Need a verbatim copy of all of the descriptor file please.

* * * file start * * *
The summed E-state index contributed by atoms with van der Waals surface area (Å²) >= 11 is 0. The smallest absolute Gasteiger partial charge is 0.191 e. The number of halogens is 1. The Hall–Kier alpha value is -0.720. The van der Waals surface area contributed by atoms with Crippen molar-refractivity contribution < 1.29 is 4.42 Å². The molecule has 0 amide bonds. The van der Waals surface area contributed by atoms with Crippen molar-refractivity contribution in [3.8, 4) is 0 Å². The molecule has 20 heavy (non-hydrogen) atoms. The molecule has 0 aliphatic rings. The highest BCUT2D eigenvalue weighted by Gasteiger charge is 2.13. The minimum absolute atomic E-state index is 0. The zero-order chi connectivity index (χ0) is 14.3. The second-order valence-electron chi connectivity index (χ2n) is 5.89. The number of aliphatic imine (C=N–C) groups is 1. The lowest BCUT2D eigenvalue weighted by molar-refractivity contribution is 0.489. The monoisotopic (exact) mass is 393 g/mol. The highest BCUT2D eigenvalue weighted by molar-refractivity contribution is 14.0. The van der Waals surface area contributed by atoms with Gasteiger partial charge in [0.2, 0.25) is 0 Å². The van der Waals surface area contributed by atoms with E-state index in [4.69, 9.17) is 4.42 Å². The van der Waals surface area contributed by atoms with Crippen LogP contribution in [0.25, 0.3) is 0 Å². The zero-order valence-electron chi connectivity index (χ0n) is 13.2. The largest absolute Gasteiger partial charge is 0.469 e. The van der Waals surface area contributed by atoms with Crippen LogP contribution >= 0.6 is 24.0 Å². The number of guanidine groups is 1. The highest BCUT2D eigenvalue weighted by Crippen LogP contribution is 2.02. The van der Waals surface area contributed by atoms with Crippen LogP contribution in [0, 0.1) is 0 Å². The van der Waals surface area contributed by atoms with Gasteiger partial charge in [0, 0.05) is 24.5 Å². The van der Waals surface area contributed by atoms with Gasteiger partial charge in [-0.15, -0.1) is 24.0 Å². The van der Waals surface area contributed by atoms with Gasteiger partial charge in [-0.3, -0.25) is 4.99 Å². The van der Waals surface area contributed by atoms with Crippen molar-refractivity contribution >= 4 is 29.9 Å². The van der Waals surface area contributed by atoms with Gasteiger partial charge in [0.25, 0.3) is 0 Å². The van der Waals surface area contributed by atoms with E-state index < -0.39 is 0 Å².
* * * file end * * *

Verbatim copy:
The summed E-state index contributed by atoms with van der Waals surface area (Å²) >= 11 is 0. The smallest absolute Gasteiger partial charge is 0.191 e. The number of halogens is 1. The Hall–Kier alpha value is -0.720. The van der Waals surface area contributed by atoms with Crippen molar-refractivity contribution < 1.29 is 4.42 Å². The molecule has 0 amide bonds. The van der Waals surface area contributed by atoms with Crippen molar-refractivity contribution in [3.8, 4) is 0 Å². The molecule has 20 heavy (non-hydrogen) atoms. The molecule has 0 aliphatic rings. The highest BCUT2D eigenvalue weighted by Gasteiger charge is 2.13. The minimum absolute atomic E-state index is 0. The zero-order chi connectivity index (χ0) is 14.3. The second-order valence-electron chi connectivity index (χ2n) is 5.89. The number of aliphatic imine (C=N–C) groups is 1. The lowest BCUT2D eigenvalue weighted by molar-refractivity contribution is 0.489. The monoisotopic (exact) mass is 393 g/mol. The highest BCUT2D eigenvalue weighted by molar-refractivity contribution is 14.0. The van der Waals surface area contributed by atoms with Gasteiger partial charge in [0.2, 0.25) is 0 Å². The van der Waals surface area contributed by atoms with E-state index in [4.69, 9.17) is 4.42 Å². The van der Waals surface area contributed by atoms with Crippen LogP contribution in [0.25, 0.3) is 0 Å². The zero-order valence-electron chi connectivity index (χ0n) is 13.2. The largest absolute Gasteiger partial charge is 0.469 e. The van der Waals surface area contributed by atoms with Crippen LogP contribution >= 0.6 is 24.0 Å². The number of guanidine groups is 1. The highest BCUT2D eigenvalue weighted by Crippen LogP contribution is 2.02. The van der Waals surface area contributed by atoms with Crippen LogP contribution in [0, 0.1) is 0 Å². The van der Waals surface area contributed by atoms with Gasteiger partial charge in [0, 0.05) is 24.5 Å². The van der Waals surface area contributed by atoms with Gasteiger partial charge in [-0.15, -0.1) is 24.0 Å². The van der Waals surface area contributed by atoms with Gasteiger partial charge in [-0.3, -0.25) is 4.99 Å². The van der Waals surface area contributed by atoms with Crippen molar-refractivity contribution >= 4 is 29.9 Å². The van der Waals surface area contributed by atoms with Gasteiger partial charge in [0.25, 0.3) is 0 Å². The van der Waals surface area contributed by atoms with E-state index < -0.39 is 0 Å².